A recap of the worst air crashes in civilian aviation since the turn of the century.
Russia mourned the victims of its biggest ever air disaster after a passenger jet full of Russian tourists crashed in Egypt’s Sinai, killing all 224 people on board.
Flags were at half mast on the parliament building on Sunday, in the Kremlin, and on other official buildings in honour of the victims, most of whom were from Russia’s second-largest city of Saint Petersburg.
The Airbus A321-200, operated by the Moscow-based Metrojet airline, crashed in a remote mountainous part of the Sinai Peninsula 23 minutes after taking off from Sharm el-Sheikh on Saturday morning.
Russia’s state-owned rolling news channel Rossiya 24 periodically interrupted coverage with moments of silence and flashed photos of smiling crash victims apparently taken on their vacations and posted on social networks.
Some people had been on their first foreign holiday, some had never flown before, and one couple was on their honeymoon, the channel said.
The plane was flying to St Petersburg carrying mainly Russian tourists returning from holidays in the popular Red Sea resort.
Many entertainment venues in Moscow cancelled their programmes and media organisations turned their social network icons monochrome as a mark of respect.
President Vladimir Putin, whose office announced a day of national mourning, was however absent from the screens, and some Russians criticised him for failing to speak to the nation about the tragedy.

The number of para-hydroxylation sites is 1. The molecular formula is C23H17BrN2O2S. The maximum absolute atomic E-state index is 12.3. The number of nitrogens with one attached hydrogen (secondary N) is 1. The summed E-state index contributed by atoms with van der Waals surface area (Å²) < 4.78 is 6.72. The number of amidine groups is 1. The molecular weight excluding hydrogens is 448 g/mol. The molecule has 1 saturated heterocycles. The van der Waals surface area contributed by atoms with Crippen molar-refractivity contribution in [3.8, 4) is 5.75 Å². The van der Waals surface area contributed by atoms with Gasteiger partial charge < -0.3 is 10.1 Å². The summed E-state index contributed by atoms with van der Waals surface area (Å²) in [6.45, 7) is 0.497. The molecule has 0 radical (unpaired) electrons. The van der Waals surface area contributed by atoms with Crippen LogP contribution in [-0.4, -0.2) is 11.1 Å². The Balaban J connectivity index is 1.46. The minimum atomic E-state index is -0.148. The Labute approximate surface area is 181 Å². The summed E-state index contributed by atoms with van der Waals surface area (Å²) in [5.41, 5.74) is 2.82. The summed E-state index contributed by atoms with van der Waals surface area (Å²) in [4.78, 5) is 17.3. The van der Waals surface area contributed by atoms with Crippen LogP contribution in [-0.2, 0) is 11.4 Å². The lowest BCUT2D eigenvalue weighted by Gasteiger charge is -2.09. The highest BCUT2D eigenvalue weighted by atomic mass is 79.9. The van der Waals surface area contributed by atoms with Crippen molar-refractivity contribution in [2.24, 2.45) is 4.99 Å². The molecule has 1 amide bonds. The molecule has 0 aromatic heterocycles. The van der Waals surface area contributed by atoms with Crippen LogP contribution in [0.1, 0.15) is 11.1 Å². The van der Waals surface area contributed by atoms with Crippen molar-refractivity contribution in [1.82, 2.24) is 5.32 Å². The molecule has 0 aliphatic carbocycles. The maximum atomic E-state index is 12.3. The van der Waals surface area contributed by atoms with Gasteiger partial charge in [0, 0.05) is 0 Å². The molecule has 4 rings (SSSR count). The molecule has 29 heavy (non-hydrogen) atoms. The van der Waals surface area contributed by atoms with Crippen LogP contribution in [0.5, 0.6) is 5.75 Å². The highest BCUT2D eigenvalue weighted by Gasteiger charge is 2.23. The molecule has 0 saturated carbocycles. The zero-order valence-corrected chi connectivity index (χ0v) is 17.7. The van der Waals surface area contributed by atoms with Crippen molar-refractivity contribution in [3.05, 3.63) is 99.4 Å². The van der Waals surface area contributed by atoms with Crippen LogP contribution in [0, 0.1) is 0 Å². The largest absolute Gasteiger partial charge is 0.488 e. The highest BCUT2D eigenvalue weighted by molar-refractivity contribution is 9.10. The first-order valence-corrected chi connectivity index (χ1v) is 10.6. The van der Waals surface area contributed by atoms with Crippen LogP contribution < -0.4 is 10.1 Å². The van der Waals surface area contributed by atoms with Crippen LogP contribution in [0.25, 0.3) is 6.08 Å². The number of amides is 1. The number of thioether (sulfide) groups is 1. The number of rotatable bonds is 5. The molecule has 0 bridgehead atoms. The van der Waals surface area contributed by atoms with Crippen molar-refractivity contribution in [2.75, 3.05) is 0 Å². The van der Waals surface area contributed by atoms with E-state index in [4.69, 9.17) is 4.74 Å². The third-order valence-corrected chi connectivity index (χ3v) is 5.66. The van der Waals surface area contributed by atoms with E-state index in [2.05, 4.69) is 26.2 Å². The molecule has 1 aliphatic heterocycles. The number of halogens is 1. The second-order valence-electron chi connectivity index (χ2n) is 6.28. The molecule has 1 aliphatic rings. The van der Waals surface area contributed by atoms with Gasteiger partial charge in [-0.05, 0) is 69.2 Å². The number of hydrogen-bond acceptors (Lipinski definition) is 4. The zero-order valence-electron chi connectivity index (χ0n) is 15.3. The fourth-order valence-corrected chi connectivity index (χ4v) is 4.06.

International investigators on Sunday began probing why the plane crashed as rescue workers widened their search for missing victims.
France’s BEA accident investigation agency is involved because the Airbus A321-200 jet was designed in France.
A BEA official said the team, including two BEA investigators and six technical advisers from Airbus, was arriving Sunday.
The BEA said the team would be joined by two investigators from its German counterpart BFU, because the plane was manufactured in Germany, and four investigators from its Russian counterpart MAK, because the plane was operated by a Russian company.
An army officer involved in the efforts said search crews had recovered 163 bodies so far, including the body of a girl found 8km from the bulk of the wreckage from Saturday’s crash.
Russian investigators searched the offices of Kogalymavia airline and the country’s transportation watchdog said it will continue checking it until November 30, but the charter carrier was still operating services on Sunday.
Kogalymavia’s representatives on Saturday evening said the pilot flying the plane was very experienced, while authorities at the last fuel stop said there had not been any red flags.
“The plane did not undergo a technical check in Samara [in southeastern Russia], but the crew went through a health check and was found fit to fly,” said a regional transport prosecutor’s office representative, Maya Ivanova.
“There was a probe of the plane’s fuel and the quality of fuel at that time it met all of the requirements,” she said in televised remarks.
Four Ukrainians were also among the victims, said Foreign Minister Pavlo Klimkin.